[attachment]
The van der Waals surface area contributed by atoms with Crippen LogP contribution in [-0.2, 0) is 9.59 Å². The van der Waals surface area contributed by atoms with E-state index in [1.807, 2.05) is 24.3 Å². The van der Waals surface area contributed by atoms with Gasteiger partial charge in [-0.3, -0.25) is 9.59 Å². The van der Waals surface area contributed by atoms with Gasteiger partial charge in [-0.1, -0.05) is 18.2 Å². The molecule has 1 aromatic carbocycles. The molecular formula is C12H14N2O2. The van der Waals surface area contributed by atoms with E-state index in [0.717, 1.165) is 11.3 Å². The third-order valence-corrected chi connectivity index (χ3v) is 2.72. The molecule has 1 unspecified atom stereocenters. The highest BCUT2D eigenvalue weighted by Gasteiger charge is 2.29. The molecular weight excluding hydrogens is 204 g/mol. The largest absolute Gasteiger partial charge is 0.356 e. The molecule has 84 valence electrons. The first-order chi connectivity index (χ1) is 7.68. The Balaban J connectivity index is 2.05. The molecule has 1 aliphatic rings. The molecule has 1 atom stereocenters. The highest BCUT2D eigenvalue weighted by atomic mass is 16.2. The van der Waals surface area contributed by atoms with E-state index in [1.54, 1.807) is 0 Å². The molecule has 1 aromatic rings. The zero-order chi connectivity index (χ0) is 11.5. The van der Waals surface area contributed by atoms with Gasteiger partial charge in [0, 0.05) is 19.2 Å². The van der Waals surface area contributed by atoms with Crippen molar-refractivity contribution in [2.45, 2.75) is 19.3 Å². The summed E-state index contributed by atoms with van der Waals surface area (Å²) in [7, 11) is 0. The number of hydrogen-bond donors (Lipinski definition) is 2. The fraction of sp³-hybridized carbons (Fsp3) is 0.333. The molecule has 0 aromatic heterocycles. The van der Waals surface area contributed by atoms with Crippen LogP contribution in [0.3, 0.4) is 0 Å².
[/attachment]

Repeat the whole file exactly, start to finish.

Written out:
The van der Waals surface area contributed by atoms with Crippen LogP contribution in [-0.2, 0) is 9.59 Å². The van der Waals surface area contributed by atoms with E-state index in [1.807, 2.05) is 24.3 Å². The van der Waals surface area contributed by atoms with Gasteiger partial charge in [-0.3, -0.25) is 9.59 Å². The van der Waals surface area contributed by atoms with Gasteiger partial charge in [-0.1, -0.05) is 18.2 Å². The molecule has 1 aromatic carbocycles. The molecular formula is C12H14N2O2. The van der Waals surface area contributed by atoms with E-state index in [0.717, 1.165) is 11.3 Å². The third-order valence-corrected chi connectivity index (χ3v) is 2.72. The molecule has 1 unspecified atom stereocenters. The highest BCUT2D eigenvalue weighted by Gasteiger charge is 2.29. The molecular weight excluding hydrogens is 204 g/mol. The largest absolute Gasteiger partial charge is 0.356 e. The molecule has 84 valence electrons. The first-order chi connectivity index (χ1) is 7.68. The Balaban J connectivity index is 2.05. The molecule has 1 aliphatic rings. The molecule has 1 atom stereocenters. The highest BCUT2D eigenvalue weighted by atomic mass is 16.2. The van der Waals surface area contributed by atoms with E-state index in [1.54, 1.807) is 0 Å². The molecule has 1 aromatic rings. The zero-order chi connectivity index (χ0) is 11.5. The van der Waals surface area contributed by atoms with Gasteiger partial charge in [0, 0.05) is 19.2 Å². The van der Waals surface area contributed by atoms with Crippen molar-refractivity contribution in [2.45, 2.75) is 19.3 Å². The summed E-state index contributed by atoms with van der Waals surface area (Å²) in [7, 11) is 0. The number of hydrogen-bond donors (Lipinski definition) is 2. The fraction of sp³-hybridized carbons (Fsp3) is 0.333. The molecule has 0 aromatic heterocycles. The van der Waals surface area contributed by atoms with Crippen LogP contribution in [0.3, 0.4) is 0 Å².